Cancer-associated EVPs in the blood stem from three sources, including the cancer cells, the surrounding non-cancerous cells within the organ from which the tumor originates (also known as the tumor microenvironment), and cells located at distant sites, especially dysregulated immune cells. Relying on multiple sources provides an advantage in detecting cancer as compared to one source, such as tumor-derived DNA circulating in the blood.
The researchers determined that, by analyzing the biomarkers isolated from various cancer tissues and plasma, they could design diagnostic tests for cancer with a high sensitivity (or true-positive rate) and specificity (the true-negative rate).
“Through the application of machine-learning classification, or the use of computer algorithms to sort information, we demonstrate that cancer-associated, plasma-derived EVPs result in a sensitivity of 95 percent and specificity of 90 percent for cancer detection, leading to a high degree of confidence for a diagnosis of cancer,” said co-first author Kofi E. Gyan, a doctoral student in the Tri-Institutional Program in Computational Biology and Medicine in the Weill Cornell Graduate School of Biomedical Sciences.
Notably, the researchers found they could detect malignancy in early-stage tumors, such as pancreatic cancer and lung cancer patients. “These two cancers are rarely detected early, and treating them as soon as possible could result in better patient outcomes” said Dr. Lyden, who is also a member of the Sandra and Edward Meyer Cancer Center and the Gale and Ira Drukier Institute for Children’s Health at Weill Cornell Medicine.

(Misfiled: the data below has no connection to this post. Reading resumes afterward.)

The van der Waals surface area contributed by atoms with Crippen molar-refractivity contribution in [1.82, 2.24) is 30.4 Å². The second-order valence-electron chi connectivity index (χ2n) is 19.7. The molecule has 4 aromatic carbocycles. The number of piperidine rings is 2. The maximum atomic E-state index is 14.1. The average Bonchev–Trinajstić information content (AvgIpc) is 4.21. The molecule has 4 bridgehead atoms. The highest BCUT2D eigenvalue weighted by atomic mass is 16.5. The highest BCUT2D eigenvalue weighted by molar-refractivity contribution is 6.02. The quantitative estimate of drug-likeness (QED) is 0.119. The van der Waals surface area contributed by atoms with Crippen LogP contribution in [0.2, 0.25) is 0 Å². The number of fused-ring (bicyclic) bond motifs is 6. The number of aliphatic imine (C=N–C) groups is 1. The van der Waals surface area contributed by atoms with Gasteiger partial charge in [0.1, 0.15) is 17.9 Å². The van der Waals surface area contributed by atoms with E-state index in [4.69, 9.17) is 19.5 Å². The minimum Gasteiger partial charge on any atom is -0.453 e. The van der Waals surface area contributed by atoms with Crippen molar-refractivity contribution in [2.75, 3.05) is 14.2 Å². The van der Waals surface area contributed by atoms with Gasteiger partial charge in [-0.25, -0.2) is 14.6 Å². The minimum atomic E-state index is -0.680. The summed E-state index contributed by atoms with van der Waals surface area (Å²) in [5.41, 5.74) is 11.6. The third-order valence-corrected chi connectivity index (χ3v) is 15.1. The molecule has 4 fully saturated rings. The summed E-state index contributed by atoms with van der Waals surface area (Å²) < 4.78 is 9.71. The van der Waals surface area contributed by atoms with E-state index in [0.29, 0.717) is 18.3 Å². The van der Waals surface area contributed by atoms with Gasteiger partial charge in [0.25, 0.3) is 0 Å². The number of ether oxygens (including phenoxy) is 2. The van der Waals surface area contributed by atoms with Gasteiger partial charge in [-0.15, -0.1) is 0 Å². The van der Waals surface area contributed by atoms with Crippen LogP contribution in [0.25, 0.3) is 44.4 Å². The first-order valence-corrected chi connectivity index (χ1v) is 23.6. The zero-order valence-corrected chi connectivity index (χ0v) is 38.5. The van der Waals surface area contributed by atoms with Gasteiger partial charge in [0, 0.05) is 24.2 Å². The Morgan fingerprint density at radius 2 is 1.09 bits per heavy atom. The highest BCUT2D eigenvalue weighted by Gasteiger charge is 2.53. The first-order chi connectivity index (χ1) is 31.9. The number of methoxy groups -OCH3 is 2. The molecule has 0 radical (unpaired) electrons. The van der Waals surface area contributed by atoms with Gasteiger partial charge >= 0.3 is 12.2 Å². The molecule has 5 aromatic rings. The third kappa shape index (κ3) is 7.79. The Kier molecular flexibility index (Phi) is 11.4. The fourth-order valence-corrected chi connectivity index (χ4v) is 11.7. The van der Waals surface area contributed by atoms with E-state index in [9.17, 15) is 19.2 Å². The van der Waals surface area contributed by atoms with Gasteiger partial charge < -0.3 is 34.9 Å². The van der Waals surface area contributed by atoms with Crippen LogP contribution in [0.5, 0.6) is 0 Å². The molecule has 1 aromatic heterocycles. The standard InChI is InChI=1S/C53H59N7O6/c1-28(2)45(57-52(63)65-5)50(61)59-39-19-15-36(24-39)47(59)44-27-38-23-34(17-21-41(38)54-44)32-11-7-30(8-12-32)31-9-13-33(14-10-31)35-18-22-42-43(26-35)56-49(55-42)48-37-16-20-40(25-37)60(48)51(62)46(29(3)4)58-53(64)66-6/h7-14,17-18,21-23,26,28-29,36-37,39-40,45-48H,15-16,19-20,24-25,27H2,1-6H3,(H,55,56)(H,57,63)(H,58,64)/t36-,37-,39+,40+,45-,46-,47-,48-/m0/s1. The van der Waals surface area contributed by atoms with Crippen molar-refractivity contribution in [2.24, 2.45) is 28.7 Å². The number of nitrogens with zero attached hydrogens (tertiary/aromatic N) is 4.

“Moreover, up to five percent of all patients who present with cancer have a metastatic malignancy without a detectable primary tumor where the tumor type can’t be identified,” Dr. Lyden said. However, analyzing EVPs in the blood may help pinpoint a diagnosis, enabling doctors to better tailor treatments for these patients.”
“An EVP-based blood test could one day be used in the clinic to screen patients prone to developing cancer, such as those with genetic predispositions to malignancy or those with inflammatory conditions like ulcerative colitis and Crohn’s disease,” said co-first author Dr. Han Sang Kim, who completed his doctoral research in Dr. Lyden’s lab, and is now an assistant professor of medical oncology at Yonsei Cancer Center, Yonsei University College of Medicine.
The researchers also note that cancer-specific EVP biomarkers could be excellent targets for new drug development. This is especially true of EVPs exclusively expressed in tumors and not in adjacent tissues.
Dr. Lyden and his team now plan to validate the study findings in a larger cohort of patients with and without cancer. They also will compare the specificity and sensitivity of EVP blood testing for cancer detection to those of Food and Drug Administration (FDA)-approved diagnostic tests. “Then, we hope the next step is to develop an EVP-based blood test that can be used as part of a routine physical exam,” he said. “With a blood test, we could conceivably diagnose cancer at a patient’s yearly physical, prior to symptoms and radiographic evidence.”